Q+A: The backstory on invasive plant species with CABI’s Arne Witt

20 August 2018

NAIROBI (Landscape News) — Invasive plant species pose a major threat to biodiversity, water resources, food security, economic development and human health – and this threat is expected to increase with climate change and the additional trade and travel associated with globalizing economies.

How can we prevent invasions and protect the livelihoods of the rural poor who have most to lose from the destructive impacts of these plants?

The solution lies in integrated approaches, according to Arne Witt, coordinator for invasive species at the Center for Agriculture and Bioscience International (CABI) Africa, who will speak at the upcoming Global Landscapes Forum in Nairobi. Holistic efforts developed in coordination with governments and local communities, he suggests, will be critical as invasive plant species become more pervasive.

Arne spoke with Landscape News about prevention, early detection, and control strategies, drawing on his 25 years of experience researching the management of invasive species.

Q: How do invasive plant species spread to colonize new areas, and what advantages do they have over indigenous plants? 

 A: Exotic species can be introduced intentionally or accidentally. For example, through the importation of plants for ornamental purposes and agroforestry, or as contaminants in imported goods, mainly fruit and vegetables. Once introduced, they displace crops by competing for resources. In the absence of natural enemies, invasive plants can grow rapidly and they produce copious amounts of propagules, such as seeds and corms. They are often hardy, tolerate a wide range of soil and climatic conditions, and make efficient use of limited resources. Many invasive plant species are also unpalatable or toxic – meaning they are not eaten by livestock or wildlife – and they do not require specialized pollinators since their flowers are easily pollinated by a multitude of birds, insects, and other organisms. Finally, some can also release chemicals into the soil – a process known as allelopathy – which prevents other plants from growing.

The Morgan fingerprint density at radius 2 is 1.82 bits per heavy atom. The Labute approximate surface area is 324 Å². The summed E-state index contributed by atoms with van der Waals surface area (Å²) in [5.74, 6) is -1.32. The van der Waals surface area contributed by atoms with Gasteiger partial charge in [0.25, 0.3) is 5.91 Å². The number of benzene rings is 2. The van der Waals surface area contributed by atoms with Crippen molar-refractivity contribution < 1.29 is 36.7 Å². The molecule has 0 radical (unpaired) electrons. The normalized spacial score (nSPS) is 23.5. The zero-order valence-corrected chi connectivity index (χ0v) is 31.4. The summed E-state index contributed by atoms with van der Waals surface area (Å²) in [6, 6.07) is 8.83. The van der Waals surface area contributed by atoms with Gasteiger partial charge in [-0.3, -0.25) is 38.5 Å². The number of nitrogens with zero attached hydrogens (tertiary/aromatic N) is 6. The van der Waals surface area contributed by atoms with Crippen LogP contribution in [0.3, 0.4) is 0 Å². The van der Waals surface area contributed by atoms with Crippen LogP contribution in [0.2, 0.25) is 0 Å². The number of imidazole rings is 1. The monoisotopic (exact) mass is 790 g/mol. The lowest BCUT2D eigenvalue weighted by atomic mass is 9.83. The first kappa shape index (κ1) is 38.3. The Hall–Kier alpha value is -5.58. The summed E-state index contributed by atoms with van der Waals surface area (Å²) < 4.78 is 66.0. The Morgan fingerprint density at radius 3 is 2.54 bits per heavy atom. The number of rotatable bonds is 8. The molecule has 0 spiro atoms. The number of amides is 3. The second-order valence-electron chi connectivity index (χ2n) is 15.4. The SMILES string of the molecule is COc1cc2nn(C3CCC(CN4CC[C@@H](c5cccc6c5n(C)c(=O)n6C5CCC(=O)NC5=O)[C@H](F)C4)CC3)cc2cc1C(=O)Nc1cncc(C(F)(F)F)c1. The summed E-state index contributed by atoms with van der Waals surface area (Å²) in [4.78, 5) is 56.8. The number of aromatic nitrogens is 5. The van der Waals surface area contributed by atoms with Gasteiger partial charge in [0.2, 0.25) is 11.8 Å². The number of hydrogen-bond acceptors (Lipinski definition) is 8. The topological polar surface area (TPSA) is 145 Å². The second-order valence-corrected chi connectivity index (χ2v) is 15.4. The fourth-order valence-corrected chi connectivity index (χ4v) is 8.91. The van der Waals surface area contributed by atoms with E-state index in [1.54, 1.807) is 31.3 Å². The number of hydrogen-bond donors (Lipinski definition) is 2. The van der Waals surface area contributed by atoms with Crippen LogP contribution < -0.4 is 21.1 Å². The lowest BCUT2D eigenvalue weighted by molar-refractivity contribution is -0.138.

Q: How can invasive species negatively impact rural communities?

A: Invasive alien plants pose a menacing threat to livelihoods and economic progress, especially in the developing world, where most people are dependent on natural resources for their survival. They negatively alter natural ecosystems and the services and benefits they provide; they act as secondary hosts for crop pests – harboring pests and diseases that attack crops; and they also interfere with harvesting – thorny or woody weeds can make it extremely difficult to harvest crops. Studies have suggested that the effects on farmer productivity can be significant: weeds could cause crop-yield losses of about 10 percent in less developed countries, and 25 per cent in the least developed countries. Their effects can also be devastating for livestock. One study found that without the management of invasive plants, natural grazing capacity could be reduced by 71 percent in South Africa.

There are additional impacts on human health. Paper mulberry, a tree that is invasive in Ghana, Uganda, Pakistan, and elsewhere, for instance, produces vast amounts of pollen that exacerbates asthma in sufferers, often resulting in fatalities. Other invasive plants use copious amounts of water or block water courses, often leading to flooding, while others cause riverbank erosion. Finally, invasive plant species reduce biodiversity – in fact many consider them to pose the second biggest threat to biodiversity worldwide, after direct habitat destruction.

Q: What are the most practical and effective defenses against invasive species?

Prevention is the first line of defence and the most cost-effective strategy. As the saying goes “an ounce of prevention is worth a pound of cure.” Undertaking risk assessments is important: authorities should consider the biology of the species, the characteristics of the environment it’s being introduced to, and whether the target species is recorded as invasive elsewhere. Improving measures at ports to prevent the accidental introduction of exotic plants that may become invasive is also sensible. If preventative measures fail, however, good surveillance or early detection and rapid response programs (EDRR) are needed to detect new invasions and quickly eradicate them.